Twelve-year-old Nella Sabatini’s life is changing too soon, too fast. Her best friend, Clem, doesn’t seem concerned; she’s busy figuring out the best way to spend the “leap second”—an extra second about to be added to the world’s official clock. The only person who might understand how Nella feels is Angela, but the two of them have gone from being “secret sisters” to not talking at all.
Then Angela’s idolized big brother makes a terrible, fatal mistake, one that tears apart their tight-knit community and plunges his family into a whirlwind of harsh publicity and judgment. In the midst of this controversy, Nella is faced with a series of startling revelations about her parents, friends, and neighborhood. As Angela’s situation becomes dangerous, Nella must choose whether to stand by or stand up. Her heart tries to tell her what to do, but can you always trust your heart? The clock ticks down, and in that extra second, past and present merge—the future will be up to her.
With an engaging protagonist, a fast-moving story, important themes subtly conveyed, and touches of humor, this is a richly layered story that will have wide appeal. — Kirkus Reviews, starred review
Nella’s growing awareness of endings and beginnings, the meaning of friendship, and the power of choices combine to create an unsettling, compelling, and heartwarming tale. — Publishers Weekly, starred review
What drew you to this story?
Every Single Second didn’t draw me in—it yanked me! To be honest, I was afraid of this story. I wasn’t sure I’d be able to write it. But it got hold of me and refused to let go.
I first began thinking about it when a local young woman (whose family I slightly knew) threatened to commit a crime. Even though she had problems that left her too frail and confused to hurt anyone, she was arrested and jailed. On-line, she became the object of scorn and mockery from people who, of course, knew nothing about her. Her family was already reeling from what had happened, and this casual cruelty devastated them all the more. I couldn’t stop thinking about how easily we can judge others, without any real understanding of them.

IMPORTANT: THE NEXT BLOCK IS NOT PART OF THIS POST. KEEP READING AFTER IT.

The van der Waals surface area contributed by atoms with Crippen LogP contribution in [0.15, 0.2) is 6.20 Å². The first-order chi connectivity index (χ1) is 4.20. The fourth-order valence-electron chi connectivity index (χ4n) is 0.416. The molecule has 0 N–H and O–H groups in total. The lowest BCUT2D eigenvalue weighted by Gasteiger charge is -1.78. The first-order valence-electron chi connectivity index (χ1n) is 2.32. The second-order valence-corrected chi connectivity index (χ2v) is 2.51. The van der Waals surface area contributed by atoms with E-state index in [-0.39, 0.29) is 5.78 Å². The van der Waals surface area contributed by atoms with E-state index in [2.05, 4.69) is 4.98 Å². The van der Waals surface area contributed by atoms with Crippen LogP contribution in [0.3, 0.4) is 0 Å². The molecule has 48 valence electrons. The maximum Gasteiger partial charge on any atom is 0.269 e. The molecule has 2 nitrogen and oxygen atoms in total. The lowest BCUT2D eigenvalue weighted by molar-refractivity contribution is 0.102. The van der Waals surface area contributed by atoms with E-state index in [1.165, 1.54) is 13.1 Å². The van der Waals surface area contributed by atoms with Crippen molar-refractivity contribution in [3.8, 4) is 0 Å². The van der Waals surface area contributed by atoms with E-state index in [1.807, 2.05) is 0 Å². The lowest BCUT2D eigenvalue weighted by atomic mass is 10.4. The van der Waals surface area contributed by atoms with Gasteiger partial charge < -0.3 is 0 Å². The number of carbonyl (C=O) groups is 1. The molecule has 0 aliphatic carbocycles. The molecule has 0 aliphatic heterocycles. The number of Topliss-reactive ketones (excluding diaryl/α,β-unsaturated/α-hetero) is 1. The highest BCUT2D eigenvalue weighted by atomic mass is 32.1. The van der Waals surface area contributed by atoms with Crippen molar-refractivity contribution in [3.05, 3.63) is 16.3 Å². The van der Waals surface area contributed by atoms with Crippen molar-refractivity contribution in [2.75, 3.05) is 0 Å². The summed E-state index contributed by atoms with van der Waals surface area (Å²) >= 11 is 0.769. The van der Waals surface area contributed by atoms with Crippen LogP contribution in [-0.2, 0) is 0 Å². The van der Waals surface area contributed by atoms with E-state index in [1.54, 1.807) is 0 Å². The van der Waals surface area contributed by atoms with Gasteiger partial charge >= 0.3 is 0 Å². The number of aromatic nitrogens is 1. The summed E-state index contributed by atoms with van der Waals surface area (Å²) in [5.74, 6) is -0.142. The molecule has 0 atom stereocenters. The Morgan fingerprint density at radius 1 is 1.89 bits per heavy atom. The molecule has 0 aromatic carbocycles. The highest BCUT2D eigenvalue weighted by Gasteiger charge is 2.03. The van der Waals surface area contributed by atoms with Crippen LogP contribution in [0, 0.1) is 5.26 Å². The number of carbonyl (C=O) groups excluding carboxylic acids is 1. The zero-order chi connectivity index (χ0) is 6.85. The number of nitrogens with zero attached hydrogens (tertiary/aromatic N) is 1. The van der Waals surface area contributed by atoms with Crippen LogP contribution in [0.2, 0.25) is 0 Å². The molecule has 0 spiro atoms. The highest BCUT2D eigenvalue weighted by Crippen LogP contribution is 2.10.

The other event was a shooting much like the central event of Every Single Second, which I read about in the news. An African-American man who’d been in a car accident knocked on a door late at night and the woman inside called 9-1-1. Police officers showed up, and within seconds the injured, unarmed man was dead. Photos of him and the white officer who shot him were printed side by side. The victim looked heart-breakingly young and earnest. The officer was also young, and his expression was a blur of confusion and fear. Their faces riveted me. Two unconnected lives had crossed; one moment had changed everything. I kept thinking about who the officer was, wondering how he became the person who pulled that trigger. Again, I wanted to know more, to look deeper and try, if I could, to understand.
As I worked, national events, including the unthinkable death of Tamir Rice here in Cleveland, made the writing harder but also more urgent.
During my middle and high school years, three different accidental shootings affected my classmates, one resulting in death. Unfortunately, other young people have had similar experiences. Even so, I can’t think of one book I’ve ever encountered on the subject. What are some of the challenges you faced in writing about such a difficult topic?